NBC 5 Viewers Respond With Experiences at Walmart Auto Services

After NBC 5 shared a story of a North Texas driver whose car's engine had no oil after a Walmart oil change, other viewers came forward with similar stories.

Jose Betances got his oil changed at the Walmart on Farm-to-Market Road 423.

Hours later his car had a major malfunction.

"Every signal that you can think of was on at the same time. Next step, I have no acceleration, and I can't accelerate on the car," Betances told NBC 5 Responds in September.

His car's engine was out of oil.

Dozens of NBC 5 viewers — well over 100 — have reached out to us and our Consumer Investigative Center to share similar experiences.

"My mother went to Walmart this summer for an oil change on her vehicle. About an hour after she left she heard loud noises on her engine, and the vehicle would just stop in the middle of the street," Allen Maurice said.

Maurice's mother had her car towed to an auto repair shop and was told her car's oil cap was not screwed back.

They filed a claim with Walmart for the cost of a new engine, and their claim was denied.

The Welches also came forward. NBC 5 profiled them two years ago when their car broke down after an oil change at Walmart.

Two separate mechanics said the engine had too much oil — six quarts instead of the manufacturer's recommended five.

Walmart's own receipt shows they were charged for six quarts, which was too much for their car, but Walmart still denied the claim. The Welches said they haven't been back to Walmart since.

Neither has Mario Sanchez.

He got an oil change and drove to San Antonio, where his truck broke down. He took it to a Walmart in that city.

"He said it was the wrong oil, the wrong filter and the wrong amount of oil," Sanchez said.

Meaning, one Walmart discovered that another Walmart put in the wrong oil and it hurt his engine.

When asked if Walmart paid for the damage Mario said, "No, they didn't pay for it. They denied my claim."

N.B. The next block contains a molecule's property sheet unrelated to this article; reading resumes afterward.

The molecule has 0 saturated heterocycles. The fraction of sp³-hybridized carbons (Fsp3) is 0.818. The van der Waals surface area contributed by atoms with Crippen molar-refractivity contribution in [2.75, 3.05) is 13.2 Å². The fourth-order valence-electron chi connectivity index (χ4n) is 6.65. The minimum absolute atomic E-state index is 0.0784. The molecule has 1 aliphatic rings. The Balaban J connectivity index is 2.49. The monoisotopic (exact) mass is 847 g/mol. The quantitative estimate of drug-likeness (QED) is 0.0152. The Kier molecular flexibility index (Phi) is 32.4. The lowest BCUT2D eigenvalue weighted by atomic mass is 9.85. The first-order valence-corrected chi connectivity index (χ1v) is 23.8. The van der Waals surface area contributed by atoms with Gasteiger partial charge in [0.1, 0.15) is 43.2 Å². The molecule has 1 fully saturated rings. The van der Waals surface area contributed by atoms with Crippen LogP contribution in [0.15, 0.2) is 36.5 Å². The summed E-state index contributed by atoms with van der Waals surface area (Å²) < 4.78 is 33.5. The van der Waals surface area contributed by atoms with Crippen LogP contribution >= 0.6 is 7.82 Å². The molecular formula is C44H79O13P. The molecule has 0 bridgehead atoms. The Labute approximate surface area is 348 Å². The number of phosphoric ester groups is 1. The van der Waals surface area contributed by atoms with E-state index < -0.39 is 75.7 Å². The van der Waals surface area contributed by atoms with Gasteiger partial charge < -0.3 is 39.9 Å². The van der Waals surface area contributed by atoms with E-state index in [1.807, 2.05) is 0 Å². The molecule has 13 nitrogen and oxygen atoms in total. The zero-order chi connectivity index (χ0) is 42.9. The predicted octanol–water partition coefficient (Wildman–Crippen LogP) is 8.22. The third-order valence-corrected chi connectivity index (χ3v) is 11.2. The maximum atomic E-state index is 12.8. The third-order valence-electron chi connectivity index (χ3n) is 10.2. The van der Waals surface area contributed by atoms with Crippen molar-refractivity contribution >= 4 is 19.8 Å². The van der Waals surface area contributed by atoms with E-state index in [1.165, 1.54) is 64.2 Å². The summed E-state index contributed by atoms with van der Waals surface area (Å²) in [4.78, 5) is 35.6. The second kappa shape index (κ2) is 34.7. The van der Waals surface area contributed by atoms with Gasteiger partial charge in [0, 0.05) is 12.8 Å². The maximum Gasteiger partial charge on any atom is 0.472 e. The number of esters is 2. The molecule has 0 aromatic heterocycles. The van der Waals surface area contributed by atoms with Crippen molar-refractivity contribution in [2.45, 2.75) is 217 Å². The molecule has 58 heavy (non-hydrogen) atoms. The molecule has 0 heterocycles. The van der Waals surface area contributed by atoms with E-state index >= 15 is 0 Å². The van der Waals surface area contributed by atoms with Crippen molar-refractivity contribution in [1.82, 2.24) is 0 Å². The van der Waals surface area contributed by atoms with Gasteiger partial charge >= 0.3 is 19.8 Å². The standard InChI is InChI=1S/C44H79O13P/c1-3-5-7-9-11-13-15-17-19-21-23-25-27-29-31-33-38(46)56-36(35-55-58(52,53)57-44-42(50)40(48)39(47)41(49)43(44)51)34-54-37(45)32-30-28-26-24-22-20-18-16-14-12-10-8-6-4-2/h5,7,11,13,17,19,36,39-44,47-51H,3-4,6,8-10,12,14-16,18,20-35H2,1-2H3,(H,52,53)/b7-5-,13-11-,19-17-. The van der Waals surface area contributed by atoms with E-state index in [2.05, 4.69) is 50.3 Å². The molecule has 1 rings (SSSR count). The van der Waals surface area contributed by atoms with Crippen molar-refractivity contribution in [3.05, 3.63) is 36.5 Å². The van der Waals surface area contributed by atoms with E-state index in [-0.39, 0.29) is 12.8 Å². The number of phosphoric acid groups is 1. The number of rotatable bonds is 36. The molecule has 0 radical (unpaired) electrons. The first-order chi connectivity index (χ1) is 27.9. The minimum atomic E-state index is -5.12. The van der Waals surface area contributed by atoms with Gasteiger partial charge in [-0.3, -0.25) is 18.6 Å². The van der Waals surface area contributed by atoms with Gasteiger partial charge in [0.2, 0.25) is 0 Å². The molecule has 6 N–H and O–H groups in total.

NBC 5 Responds told Walmart about all the complaints we received after airing Betances's story.

A spokesperson told us, "We have a long withstanding policy if a customer has a legitimate claim we will examine it."

The "we" is CMI, a company which investigates all complaints and possible lawsuits against Walmart. All three men were initially under the impression that CMI was a third-party company.

"They don't mention that it is their own company. They don't mention that at all," Sanchez said.

CMI is, in fact, a branch of Walmart's parent company.

We did find people who said CMI paid them after their engines were damaged at Walmart, but the vast majority said their claims were denied.

That includes Ray Magruger, who says Walmart told him they had video proving they didn't break his car. However, he says they won't show it to him because it's confidential.

"It's just the sad fact that, you know, we know it took place there. If you have video footage that shows otherwise, show me," Magruger said.

The Texas Attorney General's Office says it has nearly 150 complaints against Walmart's auto service division.

They're now also looking into the complaints we brought to their attention and encourage anyone who had issues to report it to the Attorney General's Consumer Protection division for help.

Walmart also told us it stands by its previous statement — that they feel all procedures related to Jose Betances's oil change were properly followed.

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